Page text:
Urban Ecology

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There are positives and negatives for natural lands in an urban environment. On the good side, being an island of green in an ocean of development has made Oliver’s Woods what’s called a “migrant trap.” Trap doesn’t sound very nice, but for migrating birds on their way to nesting grounds north of here from wintering grounds in the tropics, it’s a major plus.

Birds migrate at night, and when the sun begins to rise, they look for a place to land where they can fuel up on bugs for the following night’s flight. When they find an oasis that’s dominated by native plants, these long-distance travelers can feast on plenty of native insects. That’s one reason why native plant communities are so paramount.

On the negative side, being in an urban environment means more invasive species trying to dominate the landscape, an ongoing issue that our team works to curtail.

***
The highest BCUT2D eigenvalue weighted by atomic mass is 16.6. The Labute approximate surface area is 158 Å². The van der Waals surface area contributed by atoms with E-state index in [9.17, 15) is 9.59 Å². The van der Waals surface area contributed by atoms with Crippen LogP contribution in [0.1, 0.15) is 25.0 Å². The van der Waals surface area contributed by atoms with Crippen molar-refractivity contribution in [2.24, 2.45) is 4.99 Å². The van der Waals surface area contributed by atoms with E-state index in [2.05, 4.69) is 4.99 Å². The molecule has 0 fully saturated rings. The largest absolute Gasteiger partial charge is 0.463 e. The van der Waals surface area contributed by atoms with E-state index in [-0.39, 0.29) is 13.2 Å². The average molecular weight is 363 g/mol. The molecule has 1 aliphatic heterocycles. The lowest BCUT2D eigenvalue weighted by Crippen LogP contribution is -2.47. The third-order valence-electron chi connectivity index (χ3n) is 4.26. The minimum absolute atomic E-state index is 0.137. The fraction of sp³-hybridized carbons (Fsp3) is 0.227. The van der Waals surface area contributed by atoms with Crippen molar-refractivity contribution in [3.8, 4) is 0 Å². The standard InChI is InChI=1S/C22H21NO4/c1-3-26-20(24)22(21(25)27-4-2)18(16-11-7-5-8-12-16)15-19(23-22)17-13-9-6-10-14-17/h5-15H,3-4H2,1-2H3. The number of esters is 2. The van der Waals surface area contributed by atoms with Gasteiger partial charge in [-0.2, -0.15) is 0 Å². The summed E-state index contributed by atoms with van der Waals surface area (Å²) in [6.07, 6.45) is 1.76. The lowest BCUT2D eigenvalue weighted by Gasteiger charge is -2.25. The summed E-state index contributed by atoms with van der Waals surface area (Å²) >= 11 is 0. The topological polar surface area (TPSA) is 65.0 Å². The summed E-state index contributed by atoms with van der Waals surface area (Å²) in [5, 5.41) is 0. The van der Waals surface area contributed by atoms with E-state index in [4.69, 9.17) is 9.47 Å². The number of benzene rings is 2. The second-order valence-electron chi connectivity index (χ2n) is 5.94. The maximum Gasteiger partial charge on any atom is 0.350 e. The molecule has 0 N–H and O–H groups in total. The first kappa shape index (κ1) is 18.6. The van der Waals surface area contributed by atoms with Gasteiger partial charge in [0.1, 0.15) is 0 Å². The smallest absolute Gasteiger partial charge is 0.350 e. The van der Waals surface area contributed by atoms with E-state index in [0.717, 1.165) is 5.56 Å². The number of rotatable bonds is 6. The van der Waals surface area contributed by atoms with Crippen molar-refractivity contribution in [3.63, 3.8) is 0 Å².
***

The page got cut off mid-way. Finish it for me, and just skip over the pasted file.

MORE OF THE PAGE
The urban setting also brings unnatural stream patterns. Carmel Creek flows through the property and terminates at the White River here. This means the creek’s entire watershed powers the water as it flows downstream. Carmel Creek’s watershed is almost entirely developed: Its streets, lawns and rooftops absorb little rain, so nearly every raindrop rushes towards the creek. Even a small shower can cause Carmel Creek to get to whitewater conditions, known as a “flashy stream,” increasing erosion issues.